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Hours a day at studio tracking

Discussion in 'Vocals' started by nanno977, Jul 17, 2005.

  1. nanno977

    nanno977 Guest

    Hi everyone, it's me again! Im tracking my songs at my Homestudio and i wanted to know how many hours a day are good enough to track vocals without damaging my voice, cos i'm actually doing 3 or 4 hours, taking 15 min breacks between couple of takes.
    Thx.
     
  2. jonnyc

    jonnyc Member

    You can go that long with the lengthy breaks. I'm sure you know that warming up properly is by far that best way to keep your voice in good shape. Also know when your voice is tired if you're starting to strain and having trouble stop.
     
  3. nanno977

    nanno977 Guest

    Yes i know about the warm up, i'm trained but i wasn't sure if that amount of hours were acceptable to be tracking. Thx for clarifying it to me, but now, i wonder : how many hours usually are used to track vocals at the studios? there is a top we must not brake or it depends entirely on the singer himself ?.
     
  4. maintiger

    maintiger Well-Known Member

    I stop tracking vocals as soon as the singer begins to lose the edge...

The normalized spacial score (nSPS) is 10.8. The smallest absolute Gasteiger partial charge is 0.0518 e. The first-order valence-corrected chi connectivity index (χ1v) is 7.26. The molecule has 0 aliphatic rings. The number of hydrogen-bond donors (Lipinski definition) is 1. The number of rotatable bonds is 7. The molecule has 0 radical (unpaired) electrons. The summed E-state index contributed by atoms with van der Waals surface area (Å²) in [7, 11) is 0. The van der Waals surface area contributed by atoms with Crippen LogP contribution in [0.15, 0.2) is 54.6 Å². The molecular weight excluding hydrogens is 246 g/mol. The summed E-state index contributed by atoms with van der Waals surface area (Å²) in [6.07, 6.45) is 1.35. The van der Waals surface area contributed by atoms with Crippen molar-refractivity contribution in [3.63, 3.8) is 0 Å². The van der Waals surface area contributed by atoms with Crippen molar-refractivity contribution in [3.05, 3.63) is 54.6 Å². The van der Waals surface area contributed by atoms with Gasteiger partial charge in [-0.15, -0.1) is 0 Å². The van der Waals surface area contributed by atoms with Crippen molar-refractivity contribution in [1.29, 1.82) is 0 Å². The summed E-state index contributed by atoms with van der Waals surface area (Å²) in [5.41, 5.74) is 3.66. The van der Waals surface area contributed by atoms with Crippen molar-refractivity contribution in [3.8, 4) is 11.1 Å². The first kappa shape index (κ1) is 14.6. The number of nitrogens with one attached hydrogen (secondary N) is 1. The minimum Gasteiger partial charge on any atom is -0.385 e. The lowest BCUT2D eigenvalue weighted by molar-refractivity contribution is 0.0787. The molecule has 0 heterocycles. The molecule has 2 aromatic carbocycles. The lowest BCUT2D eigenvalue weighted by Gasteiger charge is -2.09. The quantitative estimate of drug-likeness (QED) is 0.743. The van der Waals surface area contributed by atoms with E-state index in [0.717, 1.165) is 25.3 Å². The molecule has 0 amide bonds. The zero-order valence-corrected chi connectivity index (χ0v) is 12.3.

usually 3-4 hours with a trained singer, less with an untrained one- thankfully lately on the projects am producing all my singers are great!
    helps a heck of a lot :D
     
  5. nanno977

    nanno977 Guest

    Thx Maintiger, yes of course good singers can make a hell of a difference, lucky me i'm one of them (siempre tan humilde jajajaja) i say that cos i really like how i sound, and i'm a very perfectionist producer so i try to get the best of me (Quote BA).
    Well thanx again, now i'm going to disarm the studio cos tomorrow the isolated doors are going to be here and i have a lot work to do.

    Bye
     
  6. Kurt Foster

    Kurt Foster Distinguished Member

    It all depends on the singer ....

    Before I quit playing in bars, I used to sing with my band, 5 hours a night or more , 5 days or more a week. I did this for years with no damage to my voice. The toughest schedule we ever had was doing six 30 minute shows a day at a theme park and then doubling back for a five hour night at the club. We did the theme park Tues. through Sun. and we did the club Weds. through Sun. ... so the only day off I would get was on Mondays.

    The only time I had problems was when I did shows at larger venues where in some cases, the monitors weren't loud enough to overcome the mains. Then I would rip my voice out in an evening.